On top of that, understand which drills and movements fall under which category. If position is the goal, doing something fast does not help improve position but might even throw the lifter out of position. Similarly, working to get speed under the bar means thinking of moving fast and not just pulling longer.

3. Make use of the warm-up.

I personally use the warm-up to fix up anything regarding technique. It is only in my warm-ups that you will see me using more of the technical exercises like movements from the hang, squats, drills etc. If you can't do it with the bar, you are not ensuring that firstly the bar is moving in the path you want it to. Secondly, you are missing the critical points of positioning and sequencing or when variables such as max velocity or peak joint extension occurs. For example, max velocity will occur at a higher point of your bar path because the mass is smaller. Getting it to occur at the same point as a max weight will ensure that the element of timing is met during the lift even with a bar.

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And if you implement your technical fixes in your warm-up, you will ensure that when you start doing your actual lifts, you begin to have better proprioception during the actual movement. Also, you do not waste the reps in your warm-up because you are working on what you need to improve on for technique.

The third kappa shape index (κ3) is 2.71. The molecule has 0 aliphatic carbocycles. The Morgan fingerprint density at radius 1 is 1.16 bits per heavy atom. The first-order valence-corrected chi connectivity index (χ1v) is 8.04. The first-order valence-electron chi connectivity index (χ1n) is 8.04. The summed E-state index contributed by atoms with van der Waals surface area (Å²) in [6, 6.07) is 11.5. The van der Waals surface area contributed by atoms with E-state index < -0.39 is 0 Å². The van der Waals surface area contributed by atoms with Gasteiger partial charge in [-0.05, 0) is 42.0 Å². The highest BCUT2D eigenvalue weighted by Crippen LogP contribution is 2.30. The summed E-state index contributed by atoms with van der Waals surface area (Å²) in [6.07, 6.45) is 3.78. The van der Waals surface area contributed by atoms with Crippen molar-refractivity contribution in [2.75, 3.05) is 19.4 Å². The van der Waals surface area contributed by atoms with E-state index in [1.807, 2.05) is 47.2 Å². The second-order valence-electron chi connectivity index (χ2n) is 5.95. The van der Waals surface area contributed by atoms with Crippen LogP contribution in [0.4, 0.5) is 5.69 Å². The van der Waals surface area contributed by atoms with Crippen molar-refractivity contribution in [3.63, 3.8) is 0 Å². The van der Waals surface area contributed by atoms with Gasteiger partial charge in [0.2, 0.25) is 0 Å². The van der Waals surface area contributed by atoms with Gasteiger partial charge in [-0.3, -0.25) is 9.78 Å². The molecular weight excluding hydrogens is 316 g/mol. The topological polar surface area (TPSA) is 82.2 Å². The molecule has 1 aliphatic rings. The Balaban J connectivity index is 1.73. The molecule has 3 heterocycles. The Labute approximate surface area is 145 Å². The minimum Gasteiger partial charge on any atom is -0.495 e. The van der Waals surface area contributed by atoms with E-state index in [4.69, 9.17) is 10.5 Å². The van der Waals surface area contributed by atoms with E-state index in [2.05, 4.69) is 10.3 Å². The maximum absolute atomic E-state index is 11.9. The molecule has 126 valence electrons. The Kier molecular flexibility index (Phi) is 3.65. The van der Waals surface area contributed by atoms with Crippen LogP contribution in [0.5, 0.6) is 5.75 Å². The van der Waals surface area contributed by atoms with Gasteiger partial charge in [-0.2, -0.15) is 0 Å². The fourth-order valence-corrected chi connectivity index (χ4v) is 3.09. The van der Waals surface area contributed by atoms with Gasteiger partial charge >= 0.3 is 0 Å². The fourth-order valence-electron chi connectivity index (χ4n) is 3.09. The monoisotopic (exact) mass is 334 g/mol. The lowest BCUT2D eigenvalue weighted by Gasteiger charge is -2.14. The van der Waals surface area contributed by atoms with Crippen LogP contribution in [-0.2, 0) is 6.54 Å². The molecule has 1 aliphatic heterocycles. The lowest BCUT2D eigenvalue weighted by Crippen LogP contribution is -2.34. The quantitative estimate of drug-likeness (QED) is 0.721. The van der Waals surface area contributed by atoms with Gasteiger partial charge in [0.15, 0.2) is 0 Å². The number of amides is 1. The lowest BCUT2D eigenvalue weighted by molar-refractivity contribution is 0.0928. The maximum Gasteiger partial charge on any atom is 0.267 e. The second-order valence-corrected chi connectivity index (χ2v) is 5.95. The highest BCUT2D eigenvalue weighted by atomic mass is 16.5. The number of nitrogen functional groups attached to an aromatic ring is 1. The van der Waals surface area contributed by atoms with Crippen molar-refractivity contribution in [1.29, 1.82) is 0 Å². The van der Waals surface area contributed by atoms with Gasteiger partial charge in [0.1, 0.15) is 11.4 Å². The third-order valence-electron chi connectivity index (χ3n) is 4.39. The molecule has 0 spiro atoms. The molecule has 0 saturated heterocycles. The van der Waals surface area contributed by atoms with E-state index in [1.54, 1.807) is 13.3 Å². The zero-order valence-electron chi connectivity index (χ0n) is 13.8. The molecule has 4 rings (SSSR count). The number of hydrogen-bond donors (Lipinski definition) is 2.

4. Incorporating into full lifts.

You need to make sure you are implementing your technical fixes during your full lifts. Why? If not then there is really no point working on technique because your full lifts would still have issues. Working from the hang definitely has good carry-over to the full lifts but being good at the hang doesn't mean you are able to incorporate what you learn of being fast under the bar or pulling longer into the full lift. At the end of the day, you need to be able to do the same thing when you lift off the floor.

This is more in the realm of motor control and the concept of degrees of freedom. Ever seen how a kid throws a ball? Stiff arm, early ball release etc. Why so? Because when acquiring a skill, we will limit the number of degrees of freedom till we are more acquired with the movement before we add more degrees of freedom in. Similarly, when we learnt the lifts, you follow a certain progression. This is to limit the degrees of freedom or in simple terms, make you think less. When you can do the full lifts, you would already have better control of more degrees of freedom because many things are happening at the same time. So if you only do partial movements, it means you have limited the degrees of freedom to improve control of that degree of freedom. But when you have to open up the degrees of freedom again (i.e. back to the full lifts), you may not be able to implement that same control. So rather than reestablishing that control all over again in a full lift, why not start improving the control with all the degrees of freedom being available? At the end of the day, you want to be better at the full lifts, not just hang snatches or cleans from the blocks.

Give these a try if you are thinking of improving your technique. There are many other ways of course but this is how I do it and this is how I get those who train with me to do it. Treat it as a skill and your approach to improving it needs to be one of improving any skill: consistency in movement accuracy.

Stay Skilled and Keep Improving,

The Training Geek